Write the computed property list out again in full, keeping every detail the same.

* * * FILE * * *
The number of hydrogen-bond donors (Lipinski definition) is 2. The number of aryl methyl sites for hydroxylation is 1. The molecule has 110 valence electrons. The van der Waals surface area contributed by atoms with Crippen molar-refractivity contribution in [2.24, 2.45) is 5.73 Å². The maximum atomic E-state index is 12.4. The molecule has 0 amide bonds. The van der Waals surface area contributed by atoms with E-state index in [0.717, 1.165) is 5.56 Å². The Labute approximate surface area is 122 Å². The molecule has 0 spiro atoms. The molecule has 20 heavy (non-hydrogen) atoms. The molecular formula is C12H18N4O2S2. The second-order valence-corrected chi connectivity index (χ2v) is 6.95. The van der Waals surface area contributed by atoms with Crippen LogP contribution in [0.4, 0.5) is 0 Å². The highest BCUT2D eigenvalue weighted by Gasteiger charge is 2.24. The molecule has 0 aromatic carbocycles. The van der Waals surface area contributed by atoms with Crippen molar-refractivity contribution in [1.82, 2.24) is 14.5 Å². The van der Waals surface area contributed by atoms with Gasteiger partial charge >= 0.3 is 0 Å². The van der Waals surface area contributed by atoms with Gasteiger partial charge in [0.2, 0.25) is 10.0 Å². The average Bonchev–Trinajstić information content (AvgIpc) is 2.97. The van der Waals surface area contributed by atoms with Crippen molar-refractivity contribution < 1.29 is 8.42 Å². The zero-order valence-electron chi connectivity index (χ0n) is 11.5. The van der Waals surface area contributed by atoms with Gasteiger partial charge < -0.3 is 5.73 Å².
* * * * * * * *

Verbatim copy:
The number of hydrogen-bond donors (Lipinski definition) is 2. The number of aryl methyl sites for hydroxylation is 1. The molecule has 110 valence electrons. The van der Waals surface area contributed by atoms with Crippen molar-refractivity contribution in [2.24, 2.45) is 5.73 Å². The maximum atomic E-state index is 12.4. The molecule has 0 amide bonds. The van der Waals surface area contributed by atoms with E-state index in [0.717, 1.165) is 5.56 Å². The Labute approximate surface area is 122 Å². The molecule has 0 spiro atoms. The molecule has 20 heavy (non-hydrogen) atoms. The molecular formula is C12H18N4O2S2. The second-order valence-corrected chi connectivity index (χ2v) is 6.95. The van der Waals surface area contributed by atoms with Crippen LogP contribution in [0.4, 0.5) is 0 Å². The highest BCUT2D eigenvalue weighted by Gasteiger charge is 2.24. The molecule has 0 aromatic carbocycles. The van der Waals surface area contributed by atoms with Crippen molar-refractivity contribution in [1.82, 2.24) is 14.5 Å². The van der Waals surface area contributed by atoms with Gasteiger partial charge >= 0.3 is 0 Å². The van der Waals surface area contributed by atoms with Gasteiger partial charge in [0.2, 0.25) is 10.0 Å². The average Bonchev–Trinajstić information content (AvgIpc) is 2.97. The van der Waals surface area contributed by atoms with Crippen molar-refractivity contribution < 1.29 is 8.42 Å². The zero-order valence-electron chi connectivity index (χ0n) is 11.5. The van der Waals surface area contributed by atoms with Gasteiger partial charge < -0.3 is 5.73 Å².